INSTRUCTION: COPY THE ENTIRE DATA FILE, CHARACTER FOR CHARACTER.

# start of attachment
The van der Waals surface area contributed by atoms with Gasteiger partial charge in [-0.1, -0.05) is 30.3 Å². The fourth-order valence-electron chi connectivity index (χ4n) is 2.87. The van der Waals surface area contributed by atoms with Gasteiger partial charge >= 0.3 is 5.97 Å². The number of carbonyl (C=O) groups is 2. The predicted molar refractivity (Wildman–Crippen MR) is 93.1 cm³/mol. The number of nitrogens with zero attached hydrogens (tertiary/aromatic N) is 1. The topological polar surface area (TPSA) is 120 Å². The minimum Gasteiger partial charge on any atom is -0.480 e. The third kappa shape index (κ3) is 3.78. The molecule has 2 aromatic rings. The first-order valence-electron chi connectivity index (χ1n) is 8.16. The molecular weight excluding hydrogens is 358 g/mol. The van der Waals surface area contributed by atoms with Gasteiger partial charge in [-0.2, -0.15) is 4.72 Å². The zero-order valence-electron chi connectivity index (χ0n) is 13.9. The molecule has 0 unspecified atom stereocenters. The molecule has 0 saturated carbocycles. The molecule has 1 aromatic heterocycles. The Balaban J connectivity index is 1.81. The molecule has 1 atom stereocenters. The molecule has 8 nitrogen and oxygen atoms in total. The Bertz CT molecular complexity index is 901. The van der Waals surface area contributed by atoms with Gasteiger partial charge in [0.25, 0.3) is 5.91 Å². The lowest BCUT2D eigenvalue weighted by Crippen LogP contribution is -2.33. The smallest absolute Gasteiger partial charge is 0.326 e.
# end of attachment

The van der Waals surface area contributed by atoms with Gasteiger partial charge in [-0.1, -0.05) is 30.3 Å². The fourth-order valence-electron chi connectivity index (χ4n) is 2.87. The van der Waals surface area contributed by atoms with Gasteiger partial charge >= 0.3 is 5.97 Å². The number of carbonyl (C=O) groups is 2. The predicted molar refractivity (Wildman–Crippen MR) is 93.1 cm³/mol. The number of nitrogens with zero attached hydrogens (tertiary/aromatic N) is 1. The topological polar surface area (TPSA) is 120 Å². The minimum Gasteiger partial charge on any atom is -0.480 e. The third kappa shape index (κ3) is 3.78. The molecule has 2 aromatic rings. The first-order valence-electron chi connectivity index (χ1n) is 8.16. The molecular weight excluding hydrogens is 358 g/mol. The van der Waals surface area contributed by atoms with Gasteiger partial charge in [-0.2, -0.15) is 4.72 Å². The zero-order valence-electron chi connectivity index (χ0n) is 13.9. The molecule has 0 unspecified atom stereocenters. The molecule has 0 saturated carbocycles. The molecule has 1 aromatic heterocycles. The Balaban J connectivity index is 1.81. The molecule has 1 atom stereocenters. The molecule has 8 nitrogen and oxygen atoms in total. The Bertz CT molecular complexity index is 901. The van der Waals surface area contributed by atoms with Gasteiger partial charge in [0.25, 0.3) is 5.91 Å². The lowest BCUT2D eigenvalue weighted by Crippen LogP contribution is -2.33. The smallest absolute Gasteiger partial charge is 0.326 e.